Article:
by Jim Forest
While browsing in our parish bookshop not long ago, I happened to notice in the postcard rack a reproduction of an image of Eve being lifted by Christ out of Adam’s body — a colorful miniature that comes from a 13th century illuminated manuscript. Adam sleeps peacefully while Eve is wide awake. The right arm of Jesus suggests his power to create and also seems to offer a sign of blessing, while his left arm grasps Eve’s wrists in a gesture that reminds me of a midwife pulling a child from the womb. Jesus contemplates both Eve and Adam with an expression of wordless love.
This special moment, recounted in the Book of Genesis, was a much loved subject of Byzantine and medieval art. In churches, it is usually part of a cycle of wall images (fresco or mosaic) that begin with the creation of the cosmos and end with the expulsion of Adam and Eve from Paradise. In each creation scene, Christ is the key figure. Though not yet incarnate, we see him as the man he was to become through the body of Mary. The Church Fathers saw the Second Person of the Holy Trinity as the one especially involved the work of bringing matter into existence and shaping it into the vast array of life forms, with Adam and then Eve at the pinnacle of created beings.
While I found this illumination an especially fine version, just about any of the images that have to do with Adam and Eve fascinate me. Among the Primary Stories of the human race, there are few more primary than those revealing what our ancestors imagined the first human beings to be like. Remarkably, those whose memory shaped the Bible, saw Eve’s creation as coming later than Adam’s. Her being called into being is the final great event in the creation narrative.
Such a story has almost nothing to do with what we think of these days as history. In fact we know very little about the first human beings. Much that we think we know is speculative. But the Adam and Eve story is profound. It stresses an original oneness in Adam and Eve, the two of them mysteriously sharing one body until Eve is drawn out of Adam.
According to Genesis, before the Fall Adam and Eve lived in a borderless paradise. They were not in competition with each other.
Was Eve made from one of Adam’s ribs? So the most familiar English translation of Genesis has it, but biblical translators point out that the Hebrew word in question, tsela, also means “side.” Thus we may understand that Eve was one side of Adam. What is clear in either reading is that, before Eve emerged, she was an integral part of Adam. Adam carried Eve like a secret. Thus Adam’s maleness is coincident with his separation from Eve and the revelation of her femaleness. She is his other half, as he was her other half. Only in their complementarity, their actual oneness, are they whole. Both equally bear the image of God, and both equally bear the calling to acquire the divine likeness. As St. Gregory of Nyssa writes: “One who is made in the image of God has the task of becoming what he is.” [“On the Creation of Man,” section16; an extended extract of the text is included in Genesis 1-11, p. 35, edited by Andrew Louth, in the series Ancient Christian Commentary on Scripture.]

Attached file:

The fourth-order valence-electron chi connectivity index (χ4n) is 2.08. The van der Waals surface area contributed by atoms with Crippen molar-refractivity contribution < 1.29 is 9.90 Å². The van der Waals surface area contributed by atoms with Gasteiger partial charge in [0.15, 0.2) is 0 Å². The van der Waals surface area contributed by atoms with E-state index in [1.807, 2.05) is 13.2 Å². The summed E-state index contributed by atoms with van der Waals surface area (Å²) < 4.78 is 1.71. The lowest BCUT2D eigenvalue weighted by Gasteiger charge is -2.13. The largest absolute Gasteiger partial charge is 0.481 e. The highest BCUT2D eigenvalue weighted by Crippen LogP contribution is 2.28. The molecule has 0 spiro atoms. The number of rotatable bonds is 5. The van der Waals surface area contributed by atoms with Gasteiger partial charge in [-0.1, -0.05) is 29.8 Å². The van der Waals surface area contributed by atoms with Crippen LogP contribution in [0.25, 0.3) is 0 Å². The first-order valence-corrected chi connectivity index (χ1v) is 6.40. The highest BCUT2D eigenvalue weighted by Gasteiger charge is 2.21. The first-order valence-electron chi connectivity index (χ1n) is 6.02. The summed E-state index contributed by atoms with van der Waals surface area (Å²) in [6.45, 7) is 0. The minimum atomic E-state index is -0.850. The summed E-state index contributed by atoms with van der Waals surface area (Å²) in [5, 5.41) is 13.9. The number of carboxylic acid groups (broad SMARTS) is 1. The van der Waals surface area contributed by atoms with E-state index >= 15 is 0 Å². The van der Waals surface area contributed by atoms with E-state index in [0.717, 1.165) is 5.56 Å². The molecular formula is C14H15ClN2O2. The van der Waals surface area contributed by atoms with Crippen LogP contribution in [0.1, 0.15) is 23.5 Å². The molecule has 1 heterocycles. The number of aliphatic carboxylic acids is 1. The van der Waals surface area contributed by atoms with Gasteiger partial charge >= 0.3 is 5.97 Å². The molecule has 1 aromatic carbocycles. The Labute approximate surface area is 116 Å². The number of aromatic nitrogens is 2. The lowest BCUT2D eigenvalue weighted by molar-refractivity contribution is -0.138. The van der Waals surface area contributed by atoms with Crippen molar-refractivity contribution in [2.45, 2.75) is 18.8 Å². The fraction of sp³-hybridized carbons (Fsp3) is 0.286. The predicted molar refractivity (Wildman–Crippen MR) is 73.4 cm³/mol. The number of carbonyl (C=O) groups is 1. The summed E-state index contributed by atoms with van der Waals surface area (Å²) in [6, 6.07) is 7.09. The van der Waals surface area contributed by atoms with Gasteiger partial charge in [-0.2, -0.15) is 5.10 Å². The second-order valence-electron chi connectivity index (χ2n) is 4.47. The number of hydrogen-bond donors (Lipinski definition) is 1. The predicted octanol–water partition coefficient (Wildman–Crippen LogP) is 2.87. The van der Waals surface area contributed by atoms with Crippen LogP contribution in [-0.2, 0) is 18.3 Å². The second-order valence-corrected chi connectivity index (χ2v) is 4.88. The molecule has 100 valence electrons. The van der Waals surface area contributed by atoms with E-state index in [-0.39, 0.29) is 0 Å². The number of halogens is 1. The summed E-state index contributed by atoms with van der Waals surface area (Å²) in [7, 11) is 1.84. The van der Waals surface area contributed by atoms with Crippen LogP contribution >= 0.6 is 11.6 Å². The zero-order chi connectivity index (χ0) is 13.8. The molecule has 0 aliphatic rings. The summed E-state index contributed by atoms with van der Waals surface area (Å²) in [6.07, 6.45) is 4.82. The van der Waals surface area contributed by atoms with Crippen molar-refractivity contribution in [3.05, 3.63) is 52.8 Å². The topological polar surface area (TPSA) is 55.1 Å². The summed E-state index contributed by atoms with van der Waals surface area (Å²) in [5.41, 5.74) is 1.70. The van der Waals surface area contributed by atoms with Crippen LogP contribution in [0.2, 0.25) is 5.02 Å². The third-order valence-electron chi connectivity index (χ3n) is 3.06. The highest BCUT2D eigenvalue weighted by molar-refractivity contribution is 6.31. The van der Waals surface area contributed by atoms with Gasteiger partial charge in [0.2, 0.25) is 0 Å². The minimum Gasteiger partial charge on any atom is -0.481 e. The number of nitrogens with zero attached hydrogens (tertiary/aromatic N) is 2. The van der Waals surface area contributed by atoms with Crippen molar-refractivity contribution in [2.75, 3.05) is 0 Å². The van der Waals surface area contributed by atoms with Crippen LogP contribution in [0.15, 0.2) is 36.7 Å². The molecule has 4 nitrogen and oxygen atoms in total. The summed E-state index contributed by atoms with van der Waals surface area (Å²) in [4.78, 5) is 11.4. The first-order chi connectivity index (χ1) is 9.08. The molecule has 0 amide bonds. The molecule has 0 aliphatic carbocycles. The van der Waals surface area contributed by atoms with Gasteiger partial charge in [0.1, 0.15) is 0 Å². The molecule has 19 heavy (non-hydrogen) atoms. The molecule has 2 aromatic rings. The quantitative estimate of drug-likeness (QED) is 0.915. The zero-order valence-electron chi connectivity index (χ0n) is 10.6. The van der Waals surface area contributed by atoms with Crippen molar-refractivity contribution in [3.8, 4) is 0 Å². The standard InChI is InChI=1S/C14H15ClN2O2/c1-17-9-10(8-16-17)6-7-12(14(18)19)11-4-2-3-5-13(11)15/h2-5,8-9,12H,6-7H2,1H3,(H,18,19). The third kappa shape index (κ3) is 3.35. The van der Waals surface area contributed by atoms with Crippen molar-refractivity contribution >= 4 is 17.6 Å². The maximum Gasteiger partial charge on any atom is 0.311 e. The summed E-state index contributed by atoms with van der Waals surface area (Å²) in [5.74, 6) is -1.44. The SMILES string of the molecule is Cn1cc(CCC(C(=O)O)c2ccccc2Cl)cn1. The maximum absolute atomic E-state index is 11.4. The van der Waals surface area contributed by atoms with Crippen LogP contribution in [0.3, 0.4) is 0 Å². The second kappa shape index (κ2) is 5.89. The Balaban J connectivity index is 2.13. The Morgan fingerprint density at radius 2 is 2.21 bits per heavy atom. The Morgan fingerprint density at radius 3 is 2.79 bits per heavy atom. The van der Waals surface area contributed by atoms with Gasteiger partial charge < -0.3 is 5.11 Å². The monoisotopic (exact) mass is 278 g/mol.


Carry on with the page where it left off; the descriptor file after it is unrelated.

At the same time there is the elusive but compelling memory that has long haunted the human mind of a primordial Eden — a paradise in which there was no conflict, no murder, no war. After Eve’s creation, man and woman live together in an unwalled oneness, a relationship with no trace of enmity. (The first murder, Abel slain by Cain, occurs only after Adam and Eve have been expelled from Eden.)
But then comes the Fall. Eve is successfully tempted by a satanic serpent, Adam is tempted by Eve, and both eat the fruit of the forbidden tree. Suddenly they discover themselves not only naked but in a world in which walls are erupting all around them. In place of unity comes blame — Adam blaming Eve, Eve blaming the serpent, and neither repenting, neither appealing for God’s mercy and forgiveness. Ancient iconographic images of Adam and Eve often show them on either side of the forbidden tree, a wall-like barrier isolating them from each other. The unity they originally had is not altogether lost — it remains at the roots of human identity — but no longer is the practice of oneness effortless. Men and women will in the future commit countless sins against each other. Men will even justify their domination of women as part of the punishment for Eve’s — not Adam’s — sin in Paradise.